This is a version of something I originally intended to post on Facebook. Constant re-editing has resulted in it growing into an article of sorts. It’s by way of a belated goodbye to an old friend. My apologies for its personal nature and my lack of writing ability when it comes to this kind of personal stuff. Musical dates and anecdotes will stand in for emotional sharing throughout. Any chronological errors are due to my faulty memory. I’ve included a couple of links to more reliable witnesses. It’s just a story I wanted to tell in my own way. Continue reading
Last week I had a research paper/book chapter thing to write, so I took the week off work, set up a desk by the window in the warmest room in the house overlooking the garden, and settled down to work. For someone like me who spends most of the day out of the house, has a young family and a partner not terribly au fait with the concept of compromise (not to mention taste in music on the slightly noisy side) this opportunity to be by myself and listen to whatever the hell I wanted to all day for a week was a very rare and precious thing indeed.
Over the course of the week I listened to about 50 of my own records and despite the mental taxations of the task in hand had one of the most enjoyable weeks in a long long time.
Finding even more time to myself to put it all together to make a podcast was pretty impossible, so I enlisted Panthercub as my official selector and made a fun game of it on a rainy afternoon. It ended up completely different to what I had in mind (I was thinking more noise and less electronica), but there you go, it was out of my hands!
ALL NEW PODCAST – Enjoy!
I was going to do a different introduction to Sunday but following the recent bad news the main thing I will remember the day for is the last time I saw Colin fronting Runnin’ Riot. I’m pretty sure this was the best crowd and reaction I’d seen them get at Rebellion, and Colin was obviously enjoying himself. With a new record deal and a tour with the Old Firm Casuals, the band seemed to be taking a step forward after all these years. Colin’s sudden passing away a few days later will always overshadow the weekend for me.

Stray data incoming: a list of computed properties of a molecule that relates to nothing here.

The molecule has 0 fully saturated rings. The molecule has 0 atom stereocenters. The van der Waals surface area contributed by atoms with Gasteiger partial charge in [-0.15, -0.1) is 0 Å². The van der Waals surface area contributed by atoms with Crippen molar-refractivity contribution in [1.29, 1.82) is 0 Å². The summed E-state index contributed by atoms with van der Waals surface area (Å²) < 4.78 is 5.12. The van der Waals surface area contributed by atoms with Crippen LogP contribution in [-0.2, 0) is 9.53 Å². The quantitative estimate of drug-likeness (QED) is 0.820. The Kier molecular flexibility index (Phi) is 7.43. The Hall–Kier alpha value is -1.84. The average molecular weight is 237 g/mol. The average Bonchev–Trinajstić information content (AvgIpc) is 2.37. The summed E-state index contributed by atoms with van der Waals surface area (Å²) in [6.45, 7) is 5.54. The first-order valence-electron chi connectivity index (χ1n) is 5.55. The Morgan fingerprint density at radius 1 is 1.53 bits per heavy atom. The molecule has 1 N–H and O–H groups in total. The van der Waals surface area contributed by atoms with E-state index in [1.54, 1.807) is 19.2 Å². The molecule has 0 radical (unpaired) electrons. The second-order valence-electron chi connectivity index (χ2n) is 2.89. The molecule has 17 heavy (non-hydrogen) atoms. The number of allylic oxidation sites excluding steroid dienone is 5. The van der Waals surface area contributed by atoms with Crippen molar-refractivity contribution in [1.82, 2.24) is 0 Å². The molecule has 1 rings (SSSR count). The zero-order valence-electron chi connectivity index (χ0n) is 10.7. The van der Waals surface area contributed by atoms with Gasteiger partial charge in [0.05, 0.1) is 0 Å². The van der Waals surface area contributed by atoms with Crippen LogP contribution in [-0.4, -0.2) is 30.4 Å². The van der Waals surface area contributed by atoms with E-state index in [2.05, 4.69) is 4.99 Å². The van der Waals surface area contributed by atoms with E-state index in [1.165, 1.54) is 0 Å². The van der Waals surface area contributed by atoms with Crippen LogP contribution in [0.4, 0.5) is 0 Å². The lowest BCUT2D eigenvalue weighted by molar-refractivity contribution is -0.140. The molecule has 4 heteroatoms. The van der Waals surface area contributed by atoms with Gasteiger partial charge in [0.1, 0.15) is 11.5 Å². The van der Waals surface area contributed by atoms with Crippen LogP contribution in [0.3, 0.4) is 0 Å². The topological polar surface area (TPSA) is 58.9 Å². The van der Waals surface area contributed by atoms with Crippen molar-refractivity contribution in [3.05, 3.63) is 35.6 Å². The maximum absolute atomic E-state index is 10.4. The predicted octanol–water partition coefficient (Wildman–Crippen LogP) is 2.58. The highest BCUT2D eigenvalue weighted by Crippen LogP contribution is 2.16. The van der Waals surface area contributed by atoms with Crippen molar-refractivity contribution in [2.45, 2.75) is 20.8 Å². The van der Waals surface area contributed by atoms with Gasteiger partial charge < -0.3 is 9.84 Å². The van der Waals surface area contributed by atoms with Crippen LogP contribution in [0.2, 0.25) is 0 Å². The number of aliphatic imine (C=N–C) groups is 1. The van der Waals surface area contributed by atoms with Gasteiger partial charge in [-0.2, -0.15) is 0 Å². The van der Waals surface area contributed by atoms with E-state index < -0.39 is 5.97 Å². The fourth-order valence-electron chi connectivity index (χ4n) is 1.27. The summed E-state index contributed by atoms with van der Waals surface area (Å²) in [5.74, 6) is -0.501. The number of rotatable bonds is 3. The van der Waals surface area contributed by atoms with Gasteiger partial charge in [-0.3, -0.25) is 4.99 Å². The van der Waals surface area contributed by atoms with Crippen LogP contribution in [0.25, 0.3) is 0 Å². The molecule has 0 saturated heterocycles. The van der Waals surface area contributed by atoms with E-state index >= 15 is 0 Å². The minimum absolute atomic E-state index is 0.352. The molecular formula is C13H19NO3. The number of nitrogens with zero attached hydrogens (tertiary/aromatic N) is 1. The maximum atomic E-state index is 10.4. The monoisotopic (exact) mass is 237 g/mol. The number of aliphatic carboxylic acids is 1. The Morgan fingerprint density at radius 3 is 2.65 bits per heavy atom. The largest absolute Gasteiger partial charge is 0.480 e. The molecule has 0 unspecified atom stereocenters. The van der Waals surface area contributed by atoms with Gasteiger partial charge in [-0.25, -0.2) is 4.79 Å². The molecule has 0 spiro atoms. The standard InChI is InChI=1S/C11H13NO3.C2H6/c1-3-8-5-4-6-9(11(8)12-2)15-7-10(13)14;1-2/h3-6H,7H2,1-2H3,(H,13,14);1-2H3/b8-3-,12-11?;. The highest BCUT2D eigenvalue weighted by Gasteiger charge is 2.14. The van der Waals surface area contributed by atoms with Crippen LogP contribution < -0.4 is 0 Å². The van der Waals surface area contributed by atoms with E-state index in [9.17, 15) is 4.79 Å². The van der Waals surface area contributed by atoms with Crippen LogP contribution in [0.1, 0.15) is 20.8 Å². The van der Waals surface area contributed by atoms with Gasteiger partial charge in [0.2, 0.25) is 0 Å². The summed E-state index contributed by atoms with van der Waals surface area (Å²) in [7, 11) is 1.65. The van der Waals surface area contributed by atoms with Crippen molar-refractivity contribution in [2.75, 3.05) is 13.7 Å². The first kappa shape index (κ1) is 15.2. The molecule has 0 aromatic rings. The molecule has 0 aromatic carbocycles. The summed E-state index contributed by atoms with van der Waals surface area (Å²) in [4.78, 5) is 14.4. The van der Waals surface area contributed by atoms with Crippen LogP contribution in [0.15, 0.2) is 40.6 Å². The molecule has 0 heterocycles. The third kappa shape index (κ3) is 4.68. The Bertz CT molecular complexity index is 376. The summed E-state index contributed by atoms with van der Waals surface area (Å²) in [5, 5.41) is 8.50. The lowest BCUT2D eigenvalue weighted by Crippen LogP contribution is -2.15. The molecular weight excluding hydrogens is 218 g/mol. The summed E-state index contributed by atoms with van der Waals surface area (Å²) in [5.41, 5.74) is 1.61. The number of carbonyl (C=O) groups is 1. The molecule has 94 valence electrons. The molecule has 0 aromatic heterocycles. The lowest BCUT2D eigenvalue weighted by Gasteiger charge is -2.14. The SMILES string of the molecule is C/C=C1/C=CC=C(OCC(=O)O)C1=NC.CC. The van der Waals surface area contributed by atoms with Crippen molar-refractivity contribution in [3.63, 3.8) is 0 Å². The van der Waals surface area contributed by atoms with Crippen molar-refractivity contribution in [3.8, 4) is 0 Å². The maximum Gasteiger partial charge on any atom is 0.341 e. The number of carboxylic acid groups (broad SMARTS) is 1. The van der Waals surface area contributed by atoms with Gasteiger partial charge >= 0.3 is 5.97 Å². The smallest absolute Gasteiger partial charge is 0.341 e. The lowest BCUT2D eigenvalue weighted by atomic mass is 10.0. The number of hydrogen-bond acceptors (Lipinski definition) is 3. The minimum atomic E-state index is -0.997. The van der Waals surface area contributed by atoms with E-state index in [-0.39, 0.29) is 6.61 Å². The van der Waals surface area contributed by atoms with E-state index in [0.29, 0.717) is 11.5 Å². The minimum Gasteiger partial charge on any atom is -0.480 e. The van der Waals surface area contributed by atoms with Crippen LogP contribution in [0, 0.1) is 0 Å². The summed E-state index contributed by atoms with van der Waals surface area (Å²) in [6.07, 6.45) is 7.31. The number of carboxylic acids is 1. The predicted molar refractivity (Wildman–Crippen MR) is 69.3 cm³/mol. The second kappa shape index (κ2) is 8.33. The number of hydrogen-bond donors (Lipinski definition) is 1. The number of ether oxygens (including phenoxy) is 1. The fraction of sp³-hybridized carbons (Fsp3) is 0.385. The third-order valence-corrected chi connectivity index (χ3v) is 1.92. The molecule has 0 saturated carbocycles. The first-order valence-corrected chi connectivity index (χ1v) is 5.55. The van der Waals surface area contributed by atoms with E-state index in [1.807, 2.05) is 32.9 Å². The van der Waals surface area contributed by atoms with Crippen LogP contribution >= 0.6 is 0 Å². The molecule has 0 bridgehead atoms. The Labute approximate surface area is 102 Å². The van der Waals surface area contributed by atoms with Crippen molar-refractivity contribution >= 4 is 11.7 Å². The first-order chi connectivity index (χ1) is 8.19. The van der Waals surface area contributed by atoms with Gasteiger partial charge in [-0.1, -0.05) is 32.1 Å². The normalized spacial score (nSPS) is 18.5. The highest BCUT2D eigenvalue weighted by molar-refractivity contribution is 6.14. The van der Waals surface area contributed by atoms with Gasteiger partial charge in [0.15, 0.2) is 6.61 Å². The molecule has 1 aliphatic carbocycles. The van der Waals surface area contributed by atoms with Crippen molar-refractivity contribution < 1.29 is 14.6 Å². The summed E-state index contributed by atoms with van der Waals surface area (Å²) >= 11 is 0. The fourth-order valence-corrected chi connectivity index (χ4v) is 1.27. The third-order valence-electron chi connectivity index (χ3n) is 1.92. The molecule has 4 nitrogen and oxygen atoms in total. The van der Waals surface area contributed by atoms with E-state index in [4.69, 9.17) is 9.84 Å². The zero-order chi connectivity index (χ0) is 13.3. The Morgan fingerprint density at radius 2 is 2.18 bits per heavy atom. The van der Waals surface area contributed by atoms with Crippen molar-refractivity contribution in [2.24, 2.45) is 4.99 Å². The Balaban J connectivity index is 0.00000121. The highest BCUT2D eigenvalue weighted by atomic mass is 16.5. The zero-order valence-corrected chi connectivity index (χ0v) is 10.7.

Imagine the scene. The Who are playing a tiny venue (less than 100 capacity) near where I live. The Sex Pistols are supporting. This will clearly be the best gig ever. I go straight from work and as it’s empty I help John Lydon shift amps. Only 17 people turn up to the gig, but I don’t care, I just drink,and drink…and wake up on the floor of the venue the next morning unable to remember anything about either band’s set….then I wake up again and find the whole thing was just a dream. Phew.
This dream that I had several years ago starts to haunt me. The reason is that I wake up at 6am ish in my B & B , fully dressed, sprawled on the wrong bed (nothing I can’t explain, I’ve been put in a double room even though I’m on my own) and I’ve got a headache. Today is the most important day of the weekend, and this doesn’t bode well. With the help of painkillers I sleep it off, still get up for breakfast, and don’t feel too bad. But the dream acts as a warning from my subconscious…I need to pace myself. There’s a lot of bands, and a big headliner.